I think as a nation we have a fundamental problem. The public markets are no longer addressing the growth or entrepreneurial companies that are disruptive, innovative, and create jobs. We have this void in the marketplace and, if we can dial it back to Facebook (FB) as a private entity and talk pre-JOBS Act for a moment, what we saw was that they had significant visibility because of their user base. They went from a $2 billion to an $80 billion valuation as a private enterprise raising capital, and having their shares traded and sold.
Investors realize that they can now have alpha creation and make money, maybe similar to what the IPO process used to be, but with private companies remaining private. It created an awareness that there’s almost a blurring of the public and private lines now. Private companies are more willing to provide information as a private company because they realize it helps them raise money, and they’re not being forced to go public pre-emptively once they hit 500 shareholders under the old 12(g). This allows Private companies to access capital, increase its shareholder base by offering secondary liquidity to their investors, while having an orderly and regulated marketplace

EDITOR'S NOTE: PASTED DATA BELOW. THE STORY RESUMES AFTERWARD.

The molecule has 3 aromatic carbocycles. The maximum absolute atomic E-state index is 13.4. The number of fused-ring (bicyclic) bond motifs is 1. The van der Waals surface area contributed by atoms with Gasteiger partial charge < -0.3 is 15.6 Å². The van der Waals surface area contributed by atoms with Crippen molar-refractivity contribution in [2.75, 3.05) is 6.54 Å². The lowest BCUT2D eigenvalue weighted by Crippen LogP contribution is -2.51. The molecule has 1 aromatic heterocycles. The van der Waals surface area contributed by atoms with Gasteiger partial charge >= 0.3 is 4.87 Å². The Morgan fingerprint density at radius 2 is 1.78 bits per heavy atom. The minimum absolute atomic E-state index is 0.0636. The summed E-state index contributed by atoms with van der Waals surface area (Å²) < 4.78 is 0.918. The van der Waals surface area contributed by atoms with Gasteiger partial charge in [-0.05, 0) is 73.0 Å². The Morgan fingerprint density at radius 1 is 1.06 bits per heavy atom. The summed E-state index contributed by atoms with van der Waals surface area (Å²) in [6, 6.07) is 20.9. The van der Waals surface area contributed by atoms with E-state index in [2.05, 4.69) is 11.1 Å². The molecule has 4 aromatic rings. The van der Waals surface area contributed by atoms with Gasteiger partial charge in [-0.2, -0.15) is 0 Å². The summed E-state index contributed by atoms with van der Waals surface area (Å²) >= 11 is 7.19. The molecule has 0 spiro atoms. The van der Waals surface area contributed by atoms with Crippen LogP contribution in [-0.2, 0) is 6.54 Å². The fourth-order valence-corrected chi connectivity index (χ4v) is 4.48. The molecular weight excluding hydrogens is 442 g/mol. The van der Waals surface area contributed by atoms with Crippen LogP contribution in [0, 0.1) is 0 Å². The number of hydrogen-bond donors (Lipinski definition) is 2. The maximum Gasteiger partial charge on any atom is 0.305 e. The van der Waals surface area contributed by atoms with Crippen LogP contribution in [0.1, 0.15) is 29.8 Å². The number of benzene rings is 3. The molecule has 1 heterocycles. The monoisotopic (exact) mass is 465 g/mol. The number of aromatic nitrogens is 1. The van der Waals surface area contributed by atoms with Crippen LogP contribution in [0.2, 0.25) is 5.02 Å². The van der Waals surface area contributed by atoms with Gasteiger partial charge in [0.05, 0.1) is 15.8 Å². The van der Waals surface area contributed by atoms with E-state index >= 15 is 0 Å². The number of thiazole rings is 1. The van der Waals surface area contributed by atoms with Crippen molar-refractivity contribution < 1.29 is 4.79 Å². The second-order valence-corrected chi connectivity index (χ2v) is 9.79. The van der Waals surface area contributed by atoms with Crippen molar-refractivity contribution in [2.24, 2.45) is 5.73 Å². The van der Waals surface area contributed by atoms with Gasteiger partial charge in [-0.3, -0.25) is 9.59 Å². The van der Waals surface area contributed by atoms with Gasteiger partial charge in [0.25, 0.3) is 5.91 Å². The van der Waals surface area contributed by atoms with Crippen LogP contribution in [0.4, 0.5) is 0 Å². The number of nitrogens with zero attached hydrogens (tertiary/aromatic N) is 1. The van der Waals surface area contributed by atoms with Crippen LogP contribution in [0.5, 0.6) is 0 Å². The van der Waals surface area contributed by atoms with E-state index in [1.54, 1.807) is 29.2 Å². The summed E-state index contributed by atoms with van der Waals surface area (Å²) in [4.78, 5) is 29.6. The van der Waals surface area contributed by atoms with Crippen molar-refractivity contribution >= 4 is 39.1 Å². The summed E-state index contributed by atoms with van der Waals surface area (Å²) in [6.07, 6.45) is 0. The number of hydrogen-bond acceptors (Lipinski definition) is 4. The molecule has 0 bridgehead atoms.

The investors realized there may be a mechanism for them to get capital out and make money or at least post for liquidity in a private security that didn’t exist before so I think that is lending to an increase in private investment. I think the operative word is investment. I think this is where I differentiate with Mr. Cuban. He is obviously a brilliant and incredibly successful entrepreneur and creator of wealth.
I think the operative word is investor versus speculator, and this has become a fundamental problem with our marketplaces. We have become very myopic or focused on the very thing that Mr. Cuban was talking about, stocks moving 10, 15, 20 points a day and everybody making money very quickly. They don’t even know the company that they're investing in. They were investing in either momentum or a tip or speculation. This type of speculation, that can create bubbles, does not add capital into the system for the companies. It is a stock trade. We have lost some our connectivity to what it means to be an investor in a company, believing in its management and helping facilitate its growth with capital as opposed to a speculator focused on the stock price du jour